Shoshannah D. Frydman
PhD, LCSW, Executive Director, Shalom Task Force

The Power of The Community: Being the Shamash

2020 Support Menorah Created by Shalom Task Force

In a recent blog of mine, I discussed some of my work with survivors of domestic violence and how the community has great power and potential to impact positive change. It is important to discuss practical ways we can all be part of this change. One of the most significant barriers to accessing assistance is that survivors fear that they will not be believed and do not know where to go for help.   

Chanukah is a time of illumination and a declaration of hope during the darkest of times. When we light our candles each night of Chanukah, we connect to our history of triumph and miracles. Our job is to bring light to where there is darkness, and to do this as a community. Survivors should not feel alone. They need to be embraced, believed, and accepted.  They need to know that they will be heard and be cared for when they come forward.  

We can be the Shamash, which originates the light.   

How do we do this? How can we each be a shamash, the light that gives light to others?  

  1. Increasing the light.   

When we light the Menorah, we do not start with eight candles, but we start with a single candle and add on. Let us take small steps- attend an educational program about domestic violence, learn how to better support a survivor, share this article in your community.    

1. Illuminate the survivor’s path. 

As a helper, a shamash, we are there to support the survivor. It is natural to enter a rescuer role when supporting someone, and to want to swoop them up and assure them everything will be OK, or to tell them what to do. Although it is difficult to see someone get hurt, ultimately, the survivor has to be respected and allowed to make decisions for themselves. It is important for you to support them through their own journey, rather than directing them.    

2. Practice supportive statements.  

Learn to say- I believe you, this is not your fault. You did not do anything to deserve this, I support you, you are not alone; These simple words validate the Survivor. They are afraid that they will not be believed, and worse, will be blamed. By acknowledging that you believe them, they can continue to come to you for support.   

3. Steer clear of saying statements that may be experienced as being blamed-   

Do not say: “Are you sure?” Or “I can’t believe it”, What did you do? Survivors question themselves enough. Even if you feel shocked, your role is to be a supportive friend, not the judge and jury on the case. Although you may have not have meant it by your question, asking “what did you do” translates to the survivor as “it is your fault.”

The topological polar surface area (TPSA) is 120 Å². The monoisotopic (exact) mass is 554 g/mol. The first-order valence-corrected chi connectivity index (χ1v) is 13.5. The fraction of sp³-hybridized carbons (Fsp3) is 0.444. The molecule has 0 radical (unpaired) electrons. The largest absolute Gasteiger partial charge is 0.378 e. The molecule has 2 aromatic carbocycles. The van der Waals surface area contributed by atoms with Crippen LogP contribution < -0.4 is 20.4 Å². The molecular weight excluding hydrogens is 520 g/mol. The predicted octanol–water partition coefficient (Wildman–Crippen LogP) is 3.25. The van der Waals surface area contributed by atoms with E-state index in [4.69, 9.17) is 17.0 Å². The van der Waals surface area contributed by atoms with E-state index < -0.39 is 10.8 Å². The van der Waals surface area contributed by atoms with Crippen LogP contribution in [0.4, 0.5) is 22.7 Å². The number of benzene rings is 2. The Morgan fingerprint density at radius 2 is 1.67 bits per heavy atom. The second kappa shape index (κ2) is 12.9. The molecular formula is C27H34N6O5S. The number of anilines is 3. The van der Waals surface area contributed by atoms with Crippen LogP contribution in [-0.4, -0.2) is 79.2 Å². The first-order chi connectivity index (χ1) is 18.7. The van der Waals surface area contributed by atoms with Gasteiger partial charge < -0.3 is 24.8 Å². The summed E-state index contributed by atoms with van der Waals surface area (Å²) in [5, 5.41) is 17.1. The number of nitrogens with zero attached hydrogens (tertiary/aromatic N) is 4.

4. Ask: How can I be helpful?   

As part of a support system, we need to help the survivor as they want to be helped, and not how you think they should be helped. By giving the survivor the power to determine what help they need, it empowers them and helps them regain their strength.   

5. Make support a public activity:   

Unlike our Shabbos candles, we do not light our Chanukah candles in the privacy of our dining rooms; we light our Menorahs where everyone can see themWhile abuse thrives behind closed doors, it is our job to be the menorah in the window, shining our collective supportive light. Again, start with small steps. Inviting a speaker into your community, planning a chessed project or sharing a social media post, all send a strong message.   

6. Know about resources-   

It’s okay for you not to know exactly what to do, but being able to help connect the survivor to those who do is critical. Learn more about how Shalom Task Force can help, and we can connect you to find your local resources so that you can help refer someone in a time of need. Having a resource at your fingertips to help a survivor is critical to bringing light back into their lifeCall Shalom Task Force’s Confidential Hotline with the survivor to help receive support and referrals for the next step.  

7. Support should not be seen as a miracle   

The entire holiday of Chanukah revolved around miracles, a once in a lifetime, life-changing act of unexplainable experience. Support should not be miraculous; it should be part of the fabric of our community. It is up to us to make that happen.   

When we come together, we are part of the solutionBy supporting community-based programs, survivors are given the opportunity to come forward and get the help they need. We often think that as individuals we cannot really make a difference, but we can.    

Shalom Task Force is here to do this with you- let us come together to spread light.    

Shalom Task Force has been offering support and education to the Jewish community for the last 27 years. If you or your loved one has questions or concerns about relationships or are currently in an unhealthy or abusive relationship – we are here for you. Please call, text, or WhatsApp the confidential Shalom Task Force Hotline at 888-883-2323 or chat with a live advocate at  

About the Author
Shoshannah D. Frydman, Executive Director of Shalom Task Force, holds degrees from the University of Maryland School of Social Work and the Graduate Center of the City University of New York/Hunter College School of Social Work. With over 15 years of experience working with victims of domestic violence and sexual assault in the Jewish community, Dr. Frydman has written and lectured frequently on the subject of intimate partner abuse, and has been honored for her work by the Jewish Communal Service Association and the New York Board of Rabbis. If you or a loved one is in an abusive or unhealthy relationship, please call Shalom Task Force's confidential hotline at (888) 883-2323
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